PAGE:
Title VII applies to employers with 15 or more employees. It protects employees and job applicants from various forms of discrimination, including hiring, firing, promotion, and workplace harassment, based on the protected categories.
The Americans with Disabilities Act (ADA)
The ADA, signed into law in 1990, is designed to prevent discrimination against individuals with disabilities in employment and ensure equal access to public accommodations, transportation, and services. It was amended in 2008 to broaden the definition of disability.
Like other federal employment laws, the ADA applies to employers with 15 or more employees. It prohibits discrimination against qualified individuals with disabilities in various aspects of employment, including hiring, reasonable accommodations, and accessibility.
Age Discrimination in Employment Act (ADEA)
Enacted on Dec. 16, 1967, the ADEA aims to prevent age-based discrimination in the workplace and promote equal employment opportunities for individuals aged 40 and older. In 1986, it was expanded to include specific provisions related to benefits and waivers.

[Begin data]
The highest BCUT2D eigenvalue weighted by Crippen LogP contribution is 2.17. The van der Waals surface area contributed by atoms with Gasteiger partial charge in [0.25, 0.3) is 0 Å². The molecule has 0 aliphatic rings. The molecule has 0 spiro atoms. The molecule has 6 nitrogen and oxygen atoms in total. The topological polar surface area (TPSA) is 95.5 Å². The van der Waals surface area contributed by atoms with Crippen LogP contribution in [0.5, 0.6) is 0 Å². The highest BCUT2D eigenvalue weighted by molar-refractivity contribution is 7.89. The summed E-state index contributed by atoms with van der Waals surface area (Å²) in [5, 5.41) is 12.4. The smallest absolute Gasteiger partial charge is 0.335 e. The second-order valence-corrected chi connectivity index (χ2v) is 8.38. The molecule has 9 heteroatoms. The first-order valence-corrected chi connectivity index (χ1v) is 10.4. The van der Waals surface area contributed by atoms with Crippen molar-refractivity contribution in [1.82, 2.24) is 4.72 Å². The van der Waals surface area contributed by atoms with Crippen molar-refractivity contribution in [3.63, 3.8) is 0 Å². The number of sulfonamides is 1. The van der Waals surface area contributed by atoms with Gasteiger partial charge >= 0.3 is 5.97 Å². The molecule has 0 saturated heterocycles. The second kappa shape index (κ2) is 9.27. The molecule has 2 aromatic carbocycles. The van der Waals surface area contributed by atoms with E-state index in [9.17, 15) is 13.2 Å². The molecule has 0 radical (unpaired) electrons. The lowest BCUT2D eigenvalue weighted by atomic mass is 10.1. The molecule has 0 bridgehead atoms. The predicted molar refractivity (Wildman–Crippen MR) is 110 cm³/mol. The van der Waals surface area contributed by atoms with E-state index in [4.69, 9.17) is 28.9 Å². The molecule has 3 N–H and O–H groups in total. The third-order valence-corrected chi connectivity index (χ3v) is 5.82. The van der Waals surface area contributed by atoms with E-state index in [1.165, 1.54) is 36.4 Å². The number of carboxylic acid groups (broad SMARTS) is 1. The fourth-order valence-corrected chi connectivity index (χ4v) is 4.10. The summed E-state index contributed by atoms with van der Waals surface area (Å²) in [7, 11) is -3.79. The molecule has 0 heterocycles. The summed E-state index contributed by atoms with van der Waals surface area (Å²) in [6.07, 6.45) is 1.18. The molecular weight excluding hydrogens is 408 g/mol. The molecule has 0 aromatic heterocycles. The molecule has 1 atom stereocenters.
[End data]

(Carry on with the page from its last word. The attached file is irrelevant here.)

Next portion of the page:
The ADEA applies to employers with 20 or more employees. It prohibits discrimination against older workers in hiring, firing, promotions, and benefits.
Fair Labor Standards Act (FLSA)
The FLSA, initially passed in 1938 during the Great Depression, sets federal standards for minimum wage, overtime pay, and child labor. It was enacted to address labor abuses and improve working conditions. Over the following decades, the FLSA has been updated to adjust wage and hourly working standards.